C) “...Bank Trust...” In Common Law it is very well established that a Trust is not a contract. In Roman Law, which is the base of the legal system in Mexico, the document which will provide Personal Rights (Usus & Fructus) on a real estate property is a contract and in all the laws of the country the word trust does not appear...thus the expression is not legally valid and should not be used when describing to a potential buyer the document by which he will aquire Rights.
Allmost all real estate salespersons say and use the term “Bank Trust” in their publicity and in their Offer of Purchase contract instead of using the proper term which is “Fideicomiso Translativo de Dominio” abreviated to FTD contract by which a buyer will have Personal Rights on a Real Estate propery thus leading the client to beleive he will have a Trust when in reality the document will be a contract. Thus in fact putting at risk the buyer because if ever one was to present a lawsuit based on a TRUST when in fact the lawsuit should be based on a contract one would see his case rejected by the Court.*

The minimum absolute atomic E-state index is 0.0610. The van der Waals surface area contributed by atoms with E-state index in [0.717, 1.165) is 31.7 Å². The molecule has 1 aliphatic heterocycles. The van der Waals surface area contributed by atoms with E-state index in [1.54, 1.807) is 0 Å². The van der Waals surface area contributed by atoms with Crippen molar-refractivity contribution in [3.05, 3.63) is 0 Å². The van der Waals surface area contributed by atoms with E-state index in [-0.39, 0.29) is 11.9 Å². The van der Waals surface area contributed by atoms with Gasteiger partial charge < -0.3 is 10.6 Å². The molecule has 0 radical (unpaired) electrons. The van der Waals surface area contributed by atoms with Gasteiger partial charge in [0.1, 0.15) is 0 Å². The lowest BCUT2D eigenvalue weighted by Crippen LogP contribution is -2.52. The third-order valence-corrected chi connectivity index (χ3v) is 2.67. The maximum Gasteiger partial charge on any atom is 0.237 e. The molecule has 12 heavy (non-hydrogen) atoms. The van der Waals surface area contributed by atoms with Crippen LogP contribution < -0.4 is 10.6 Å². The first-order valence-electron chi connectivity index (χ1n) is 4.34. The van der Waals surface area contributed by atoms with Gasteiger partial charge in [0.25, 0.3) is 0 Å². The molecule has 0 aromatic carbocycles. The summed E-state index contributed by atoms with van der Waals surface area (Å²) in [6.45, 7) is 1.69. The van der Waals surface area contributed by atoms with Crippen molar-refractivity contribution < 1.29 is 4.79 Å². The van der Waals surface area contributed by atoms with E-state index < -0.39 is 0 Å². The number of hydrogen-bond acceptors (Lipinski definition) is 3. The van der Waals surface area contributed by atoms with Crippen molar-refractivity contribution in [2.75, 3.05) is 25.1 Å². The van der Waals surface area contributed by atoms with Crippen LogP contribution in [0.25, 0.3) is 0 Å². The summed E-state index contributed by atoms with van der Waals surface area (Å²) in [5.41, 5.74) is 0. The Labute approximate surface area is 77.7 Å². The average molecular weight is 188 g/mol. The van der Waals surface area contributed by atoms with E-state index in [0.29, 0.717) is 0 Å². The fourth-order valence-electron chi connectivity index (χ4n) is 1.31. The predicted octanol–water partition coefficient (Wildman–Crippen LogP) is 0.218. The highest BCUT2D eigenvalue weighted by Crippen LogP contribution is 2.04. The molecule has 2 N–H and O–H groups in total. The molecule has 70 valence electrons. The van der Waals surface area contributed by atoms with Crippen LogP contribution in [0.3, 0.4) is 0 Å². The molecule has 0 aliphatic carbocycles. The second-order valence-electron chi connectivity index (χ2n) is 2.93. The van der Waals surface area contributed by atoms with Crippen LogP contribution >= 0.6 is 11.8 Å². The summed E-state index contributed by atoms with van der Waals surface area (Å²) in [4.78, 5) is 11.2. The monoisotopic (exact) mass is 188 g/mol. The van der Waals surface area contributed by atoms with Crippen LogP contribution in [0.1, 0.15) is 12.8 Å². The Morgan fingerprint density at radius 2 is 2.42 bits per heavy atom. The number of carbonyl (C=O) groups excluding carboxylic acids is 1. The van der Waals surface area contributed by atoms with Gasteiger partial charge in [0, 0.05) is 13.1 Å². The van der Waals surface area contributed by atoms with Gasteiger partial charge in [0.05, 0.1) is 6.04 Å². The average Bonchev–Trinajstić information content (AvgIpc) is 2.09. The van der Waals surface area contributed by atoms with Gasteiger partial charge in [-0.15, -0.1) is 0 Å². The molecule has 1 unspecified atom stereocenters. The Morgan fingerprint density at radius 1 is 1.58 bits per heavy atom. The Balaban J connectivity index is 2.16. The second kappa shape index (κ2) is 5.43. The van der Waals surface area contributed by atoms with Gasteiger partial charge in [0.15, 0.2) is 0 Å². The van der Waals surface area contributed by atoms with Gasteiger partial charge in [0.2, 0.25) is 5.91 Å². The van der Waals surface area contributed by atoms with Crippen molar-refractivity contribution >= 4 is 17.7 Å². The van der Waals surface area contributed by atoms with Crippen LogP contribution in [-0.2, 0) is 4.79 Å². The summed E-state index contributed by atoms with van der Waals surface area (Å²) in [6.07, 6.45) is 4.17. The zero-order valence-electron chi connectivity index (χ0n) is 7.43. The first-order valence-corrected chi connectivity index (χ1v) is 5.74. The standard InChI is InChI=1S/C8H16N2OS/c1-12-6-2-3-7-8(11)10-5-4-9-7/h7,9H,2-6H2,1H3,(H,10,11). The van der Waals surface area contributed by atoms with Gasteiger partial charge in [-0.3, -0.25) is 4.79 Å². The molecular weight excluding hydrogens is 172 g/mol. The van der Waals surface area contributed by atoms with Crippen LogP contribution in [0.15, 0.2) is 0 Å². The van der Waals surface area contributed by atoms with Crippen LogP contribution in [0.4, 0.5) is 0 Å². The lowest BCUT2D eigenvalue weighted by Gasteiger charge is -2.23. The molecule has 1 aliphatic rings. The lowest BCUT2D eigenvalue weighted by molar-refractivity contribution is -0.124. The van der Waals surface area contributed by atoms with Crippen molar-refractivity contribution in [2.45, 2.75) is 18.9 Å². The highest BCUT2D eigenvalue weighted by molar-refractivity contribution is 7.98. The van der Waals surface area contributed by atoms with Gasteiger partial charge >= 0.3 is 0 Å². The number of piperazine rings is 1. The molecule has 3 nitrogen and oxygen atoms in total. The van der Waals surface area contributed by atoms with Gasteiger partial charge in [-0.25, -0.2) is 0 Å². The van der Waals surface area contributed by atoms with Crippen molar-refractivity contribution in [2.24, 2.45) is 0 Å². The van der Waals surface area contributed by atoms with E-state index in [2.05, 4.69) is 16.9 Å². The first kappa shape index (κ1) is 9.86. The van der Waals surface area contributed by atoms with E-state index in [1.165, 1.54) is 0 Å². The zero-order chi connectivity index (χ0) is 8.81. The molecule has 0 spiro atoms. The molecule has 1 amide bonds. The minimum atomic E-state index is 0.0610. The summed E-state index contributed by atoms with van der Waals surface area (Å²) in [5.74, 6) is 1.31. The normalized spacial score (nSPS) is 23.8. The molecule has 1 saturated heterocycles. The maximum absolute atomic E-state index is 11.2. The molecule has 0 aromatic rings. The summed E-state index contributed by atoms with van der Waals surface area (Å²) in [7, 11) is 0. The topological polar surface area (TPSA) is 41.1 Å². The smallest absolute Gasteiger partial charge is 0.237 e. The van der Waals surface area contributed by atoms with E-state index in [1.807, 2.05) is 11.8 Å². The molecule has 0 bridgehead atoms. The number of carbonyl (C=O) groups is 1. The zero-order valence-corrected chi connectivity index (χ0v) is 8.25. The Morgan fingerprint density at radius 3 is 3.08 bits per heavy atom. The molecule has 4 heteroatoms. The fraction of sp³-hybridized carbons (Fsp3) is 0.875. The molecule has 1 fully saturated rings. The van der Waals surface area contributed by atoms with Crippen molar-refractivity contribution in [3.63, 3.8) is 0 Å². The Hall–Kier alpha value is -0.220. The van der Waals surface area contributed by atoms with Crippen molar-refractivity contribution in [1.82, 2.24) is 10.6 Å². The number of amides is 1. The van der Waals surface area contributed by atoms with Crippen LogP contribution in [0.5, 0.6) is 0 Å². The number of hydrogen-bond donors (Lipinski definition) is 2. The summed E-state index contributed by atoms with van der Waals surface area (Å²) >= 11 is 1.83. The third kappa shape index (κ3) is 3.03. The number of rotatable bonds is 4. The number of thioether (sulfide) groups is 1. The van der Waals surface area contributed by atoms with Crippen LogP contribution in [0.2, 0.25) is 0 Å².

D) “...Title insurance...” In Mexico a “TITULO” which is translated in the Oxford and other diccionaries as “TITLE” is only issued by a government authority (Federal, Municipal or State) and signed by the head of the govermental institution which emits it. Any document following the emission of the “TITULO” is called “Escritura” which can be translate as “Writing”.
This been said, if one buys an insurance policy by which one will be compensated if one can prove that there is a defect in his Title one must have a Title; the problem is that in Mexico if one has the Mexican nationality one does not get a Title but a document which is called an “Escritura” and foreigners get a “Fideicomiso Traslativo de Dominio” contract (FTD contract), thus the need to carefully read the policy because if one goes to Court asking to be compensated by the insurance company in virtue of a “Title Insurance policy” one must indicate to the judge that in fact he has a Title otherwise the judge would have to reject the claim based on the fact that no Title could be exibided and one must remember that foreingers do not have real Rights “ownership” but only personal Rights (Usus & Fructus) over the property.